As far as attached vs in garage, I don't see that it matters a whole big lot. If you are in a snowy climate they will stay warmer and your checking them, cleaning the coop and collecting eggs will be much pleasanter with a garage coop. OTOH it will make it harder to recapture that space for garage type use, and will spread chicken dust throughout the garage. And it may not be located where you'd ideally prefer your coop. (If it *is*, the garage coop sounds like a very tempting option, though, cost- and convenience-wise...)

    Good luck, have fun,

    Pat
     
  6. Leah-yes I know I'm crazy

    Leah-yes I know I'm crazy Chillin' With My Peeps

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    Here is a link to someone who did an "in the garage coop" that may help.
    edited to add: deffinately have some sort of fenced run area just in case. There's always the potential of needing confinement just in case you have company with small kids over or simply want to bbq in the backyard. Chickens are worse than ants at a picnic.
    https://www.backyardchickens.com/forum/viewtopic.php?id=70111
     
    Last edited: Feb 10, 2009
  7. LynneP

    LynneP Chillin' With My Peeps

    I agree wholeheartedly with Pat's suggestions and I'd like to add a thought- if you remove the garage as a listed structure on your property willit create any zoning problems or affect resale values? I think it sounds like a marvellous space and you'll save a fortune by using it. It will also feel very convenient and is sized for humans as well as chickens. You'll want a run, preferably roofed. Nothing worse than a wet or muddy chicken when they can't free-range, and when you attract predators (and you will), you'll immediately have a safe place for them...[​IMG]

    We renovated barn space...shown in BYC home page...it's so nice to have power and water.
     
  8. carriehelene

    carriehelene Chillin' With My Peeps

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    Sorry it took so long to get back here, and thank you all for your replies. After reading them, it has been decided we will build a stand alone coop with run, as there was no way to add a run off the garage. There just isn't enough space with the pond and garden being directly behind the garage.

    I have been poring over the coop designs page, and I think what we need is a medium sized coop for our 6 (yup 6 lol) hens. The one my mom and I liked best was an 8x12 foot with an 8x16 foot run. Is that a good size for our needs, or should it be bigger or smaller? We live in upstate New York, so winter is a definite consideration concerning the size of the coop. We want it large enough that they have enough room to stay in the winter, but small enough that they are able to keep themselves warm.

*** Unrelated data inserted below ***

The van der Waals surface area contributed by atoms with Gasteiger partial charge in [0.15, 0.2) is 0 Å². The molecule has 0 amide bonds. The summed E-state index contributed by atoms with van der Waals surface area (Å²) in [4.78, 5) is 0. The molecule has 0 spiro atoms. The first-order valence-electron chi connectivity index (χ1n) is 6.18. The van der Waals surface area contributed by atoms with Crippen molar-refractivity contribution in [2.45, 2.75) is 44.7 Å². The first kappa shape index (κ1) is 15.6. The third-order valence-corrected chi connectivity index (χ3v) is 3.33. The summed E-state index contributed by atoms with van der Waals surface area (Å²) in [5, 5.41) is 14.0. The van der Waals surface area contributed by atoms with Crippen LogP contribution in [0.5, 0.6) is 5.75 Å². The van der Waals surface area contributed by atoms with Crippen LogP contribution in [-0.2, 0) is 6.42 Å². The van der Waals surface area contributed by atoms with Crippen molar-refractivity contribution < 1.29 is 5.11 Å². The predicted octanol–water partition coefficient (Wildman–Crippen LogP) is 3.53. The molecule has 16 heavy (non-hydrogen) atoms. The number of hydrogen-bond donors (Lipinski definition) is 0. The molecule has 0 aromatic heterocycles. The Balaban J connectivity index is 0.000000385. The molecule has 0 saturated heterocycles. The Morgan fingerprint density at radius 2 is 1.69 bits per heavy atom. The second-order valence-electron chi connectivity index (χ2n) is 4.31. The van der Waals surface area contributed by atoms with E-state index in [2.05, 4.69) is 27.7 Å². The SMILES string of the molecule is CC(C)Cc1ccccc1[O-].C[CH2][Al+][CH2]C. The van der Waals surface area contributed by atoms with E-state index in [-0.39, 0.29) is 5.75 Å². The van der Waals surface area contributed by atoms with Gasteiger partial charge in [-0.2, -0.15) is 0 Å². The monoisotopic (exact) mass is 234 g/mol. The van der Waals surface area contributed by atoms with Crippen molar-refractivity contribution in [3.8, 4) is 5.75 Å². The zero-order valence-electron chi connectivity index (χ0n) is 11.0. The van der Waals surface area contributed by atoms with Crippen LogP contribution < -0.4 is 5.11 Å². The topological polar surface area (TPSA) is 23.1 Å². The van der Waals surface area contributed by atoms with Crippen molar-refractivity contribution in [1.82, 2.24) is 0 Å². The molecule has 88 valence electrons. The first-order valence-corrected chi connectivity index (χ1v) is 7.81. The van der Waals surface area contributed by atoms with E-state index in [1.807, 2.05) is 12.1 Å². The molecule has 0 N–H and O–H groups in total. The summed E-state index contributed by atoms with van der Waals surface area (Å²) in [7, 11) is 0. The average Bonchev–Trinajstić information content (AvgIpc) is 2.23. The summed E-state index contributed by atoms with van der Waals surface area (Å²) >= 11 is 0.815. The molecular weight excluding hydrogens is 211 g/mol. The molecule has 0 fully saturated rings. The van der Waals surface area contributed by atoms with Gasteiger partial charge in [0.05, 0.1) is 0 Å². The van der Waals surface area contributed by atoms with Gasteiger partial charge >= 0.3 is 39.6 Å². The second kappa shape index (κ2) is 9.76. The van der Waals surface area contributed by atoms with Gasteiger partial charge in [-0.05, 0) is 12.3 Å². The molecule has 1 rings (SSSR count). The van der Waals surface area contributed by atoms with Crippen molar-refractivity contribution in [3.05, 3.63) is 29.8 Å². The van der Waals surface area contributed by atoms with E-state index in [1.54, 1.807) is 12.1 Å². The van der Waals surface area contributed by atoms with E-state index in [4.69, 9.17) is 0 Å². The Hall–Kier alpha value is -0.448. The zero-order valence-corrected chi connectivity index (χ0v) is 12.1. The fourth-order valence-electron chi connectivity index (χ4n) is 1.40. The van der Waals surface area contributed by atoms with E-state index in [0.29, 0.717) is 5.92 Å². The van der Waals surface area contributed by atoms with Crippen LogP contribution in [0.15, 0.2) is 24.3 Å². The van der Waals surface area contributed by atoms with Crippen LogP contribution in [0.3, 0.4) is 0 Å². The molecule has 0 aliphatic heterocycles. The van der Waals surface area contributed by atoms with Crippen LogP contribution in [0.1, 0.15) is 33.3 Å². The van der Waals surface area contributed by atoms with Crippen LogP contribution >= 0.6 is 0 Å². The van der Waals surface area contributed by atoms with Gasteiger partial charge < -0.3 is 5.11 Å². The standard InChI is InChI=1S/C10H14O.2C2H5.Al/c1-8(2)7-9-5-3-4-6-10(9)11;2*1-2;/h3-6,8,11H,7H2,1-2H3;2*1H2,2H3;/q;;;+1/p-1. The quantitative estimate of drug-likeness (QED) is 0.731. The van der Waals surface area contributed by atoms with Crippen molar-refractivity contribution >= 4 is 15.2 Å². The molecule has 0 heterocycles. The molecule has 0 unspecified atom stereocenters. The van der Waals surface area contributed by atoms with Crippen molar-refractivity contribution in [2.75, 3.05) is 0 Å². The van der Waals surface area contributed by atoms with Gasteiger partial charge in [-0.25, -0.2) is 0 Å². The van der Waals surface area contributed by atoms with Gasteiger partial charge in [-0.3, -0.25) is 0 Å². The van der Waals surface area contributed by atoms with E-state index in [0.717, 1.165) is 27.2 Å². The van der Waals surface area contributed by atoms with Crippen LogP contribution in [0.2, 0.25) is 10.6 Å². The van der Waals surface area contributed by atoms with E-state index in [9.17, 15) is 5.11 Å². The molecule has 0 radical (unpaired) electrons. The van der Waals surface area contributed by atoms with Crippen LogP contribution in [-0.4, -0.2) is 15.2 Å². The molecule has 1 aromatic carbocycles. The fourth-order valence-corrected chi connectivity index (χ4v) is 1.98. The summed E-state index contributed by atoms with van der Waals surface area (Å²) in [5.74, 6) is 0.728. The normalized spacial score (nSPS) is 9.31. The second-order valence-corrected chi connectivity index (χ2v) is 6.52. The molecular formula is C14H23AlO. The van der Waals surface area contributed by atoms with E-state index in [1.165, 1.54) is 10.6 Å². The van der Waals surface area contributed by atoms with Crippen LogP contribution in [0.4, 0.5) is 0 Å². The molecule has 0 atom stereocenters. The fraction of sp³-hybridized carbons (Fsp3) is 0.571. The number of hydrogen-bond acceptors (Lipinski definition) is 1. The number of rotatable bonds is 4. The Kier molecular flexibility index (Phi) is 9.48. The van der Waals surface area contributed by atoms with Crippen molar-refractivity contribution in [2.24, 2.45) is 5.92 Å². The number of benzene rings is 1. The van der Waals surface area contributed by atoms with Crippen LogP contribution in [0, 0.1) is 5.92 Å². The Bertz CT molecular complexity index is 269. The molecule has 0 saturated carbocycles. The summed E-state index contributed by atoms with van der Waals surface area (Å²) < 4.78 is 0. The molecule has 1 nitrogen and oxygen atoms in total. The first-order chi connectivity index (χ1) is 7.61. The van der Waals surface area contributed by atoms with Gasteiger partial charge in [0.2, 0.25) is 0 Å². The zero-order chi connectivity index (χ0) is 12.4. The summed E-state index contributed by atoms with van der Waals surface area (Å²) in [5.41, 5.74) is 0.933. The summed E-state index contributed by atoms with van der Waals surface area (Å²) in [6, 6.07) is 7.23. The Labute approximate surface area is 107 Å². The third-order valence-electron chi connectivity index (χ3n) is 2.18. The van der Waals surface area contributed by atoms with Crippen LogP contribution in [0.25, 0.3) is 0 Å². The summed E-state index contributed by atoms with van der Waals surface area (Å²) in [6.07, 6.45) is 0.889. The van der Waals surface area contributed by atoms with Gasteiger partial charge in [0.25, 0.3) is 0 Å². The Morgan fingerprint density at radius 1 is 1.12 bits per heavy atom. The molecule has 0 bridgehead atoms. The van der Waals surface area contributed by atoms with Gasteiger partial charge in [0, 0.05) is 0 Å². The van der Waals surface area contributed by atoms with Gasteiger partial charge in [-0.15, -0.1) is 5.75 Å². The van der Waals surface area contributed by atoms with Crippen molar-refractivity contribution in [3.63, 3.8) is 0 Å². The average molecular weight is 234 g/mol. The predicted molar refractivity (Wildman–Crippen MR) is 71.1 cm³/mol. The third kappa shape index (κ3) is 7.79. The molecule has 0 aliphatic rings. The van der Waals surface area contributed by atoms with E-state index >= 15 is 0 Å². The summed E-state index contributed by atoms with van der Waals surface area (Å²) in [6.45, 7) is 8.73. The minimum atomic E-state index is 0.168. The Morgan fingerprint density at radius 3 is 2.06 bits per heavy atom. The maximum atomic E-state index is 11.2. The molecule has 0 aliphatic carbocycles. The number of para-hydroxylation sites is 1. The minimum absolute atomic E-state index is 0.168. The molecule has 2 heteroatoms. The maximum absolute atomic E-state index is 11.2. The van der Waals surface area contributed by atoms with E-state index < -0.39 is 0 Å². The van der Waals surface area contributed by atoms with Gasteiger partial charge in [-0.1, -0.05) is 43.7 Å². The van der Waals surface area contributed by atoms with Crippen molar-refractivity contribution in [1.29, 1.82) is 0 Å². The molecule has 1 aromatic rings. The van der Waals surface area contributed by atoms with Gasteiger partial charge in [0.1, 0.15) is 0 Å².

Also, should the coop/run be in the shade of the trees for the coolness in summer, or in full sun to try and take advantage of additional heat in the winter? Any thoughts?

    Thank you for any advice you can give me, I'm so worried I'm gonna kill the babies thru ignorance. Carrie
     
  9. patandchickens

    patandchickens Flock Mistress

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    Ontario, Canada
    Quote:I think that is an excellent, ample size (and lets you add more chickens in the future, nudge nudge wink wink). There IS NO SUCH THING AS TOO BIG, honest, not even up North... it is so easy to knock together a hover or whatever around/over the roost, or partition off part of the structure for a 'coop within a coop', if you want to concentrate their body heat during the coldest part of the year. And meanwhile they will still have all that space available to them. REally truly. No such thing as too big!

    Also, should the coop/run be in the shade of the trees for the coolness in summer, or in full sun to try and take advantage of additional heat in the winter? Any thoughts?

    Sun. It will cool off fine at night, and you can make sure they have shade to hang out in during the day if the coop gets too toasty (lattice panel, shadecloth, shrubs, trellised vines, etc etc). Whereas there is nothing like winter sun [​IMG]

    Good luck, have fun,

    Pat​
     
  10. carriehelene

    carriehelene Chillin' With My Peeps

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    Wonderful! Thanks so much PatandChickens, you have been such a help to me on this strange and scary adventure I've started. Carrie